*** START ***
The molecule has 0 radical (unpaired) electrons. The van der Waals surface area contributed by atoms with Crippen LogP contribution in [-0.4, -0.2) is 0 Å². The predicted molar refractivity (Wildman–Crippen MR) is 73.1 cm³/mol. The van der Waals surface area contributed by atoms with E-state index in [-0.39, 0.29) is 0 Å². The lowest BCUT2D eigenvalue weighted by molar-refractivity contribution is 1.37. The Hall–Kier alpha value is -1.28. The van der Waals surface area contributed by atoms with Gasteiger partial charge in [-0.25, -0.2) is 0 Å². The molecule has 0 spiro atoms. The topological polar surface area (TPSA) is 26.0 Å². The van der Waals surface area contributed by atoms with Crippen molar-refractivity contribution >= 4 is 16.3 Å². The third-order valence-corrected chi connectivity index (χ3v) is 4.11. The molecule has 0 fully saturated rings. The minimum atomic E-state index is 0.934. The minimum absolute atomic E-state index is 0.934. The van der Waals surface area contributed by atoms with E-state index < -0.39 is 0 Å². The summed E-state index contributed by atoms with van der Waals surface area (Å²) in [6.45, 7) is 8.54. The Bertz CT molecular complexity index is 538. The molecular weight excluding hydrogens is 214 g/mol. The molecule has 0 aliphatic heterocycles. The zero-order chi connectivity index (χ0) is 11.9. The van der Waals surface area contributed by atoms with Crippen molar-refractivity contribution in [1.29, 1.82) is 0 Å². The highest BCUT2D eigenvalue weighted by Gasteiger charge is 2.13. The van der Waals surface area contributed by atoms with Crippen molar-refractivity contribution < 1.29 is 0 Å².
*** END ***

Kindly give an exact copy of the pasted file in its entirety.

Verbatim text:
The molecule has 0 radical (unpaired) electrons. The van der Waals surface area contributed by atoms with Crippen LogP contribution in [-0.4, -0.2) is 0 Å². The predicted molar refractivity (Wildman–Crippen MR) is 73.1 cm³/mol. The van der Waals surface area contributed by atoms with E-state index in [-0.39, 0.29) is 0 Å². The lowest BCUT2D eigenvalue weighted by molar-refractivity contribution is 1.37. The Hall–Kier alpha value is -1.28. The van der Waals surface area contributed by atoms with Gasteiger partial charge in [-0.25, -0.2) is 0 Å². The molecule has 0 spiro atoms. The topological polar surface area (TPSA) is 26.0 Å². The van der Waals surface area contributed by atoms with Crippen molar-refractivity contribution >= 4 is 16.3 Å². The third-order valence-corrected chi connectivity index (χ3v) is 4.11. The molecule has 0 fully saturated rings. The minimum atomic E-state index is 0.934. The minimum absolute atomic E-state index is 0.934. The van der Waals surface area contributed by atoms with E-state index < -0.39 is 0 Å². The summed E-state index contributed by atoms with van der Waals surface area (Å²) in [6.45, 7) is 8.54. The Bertz CT molecular complexity index is 538. The molecular weight excluding hydrogens is 214 g/mol. The molecule has 0 aliphatic heterocycles. The zero-order chi connectivity index (χ0) is 11.9. The van der Waals surface area contributed by atoms with Crippen molar-refractivity contribution in [1.29, 1.82) is 0 Å². The highest BCUT2D eigenvalue weighted by Gasteiger charge is 2.13. The van der Waals surface area contributed by atoms with Crippen molar-refractivity contribution < 1.29 is 0 Å².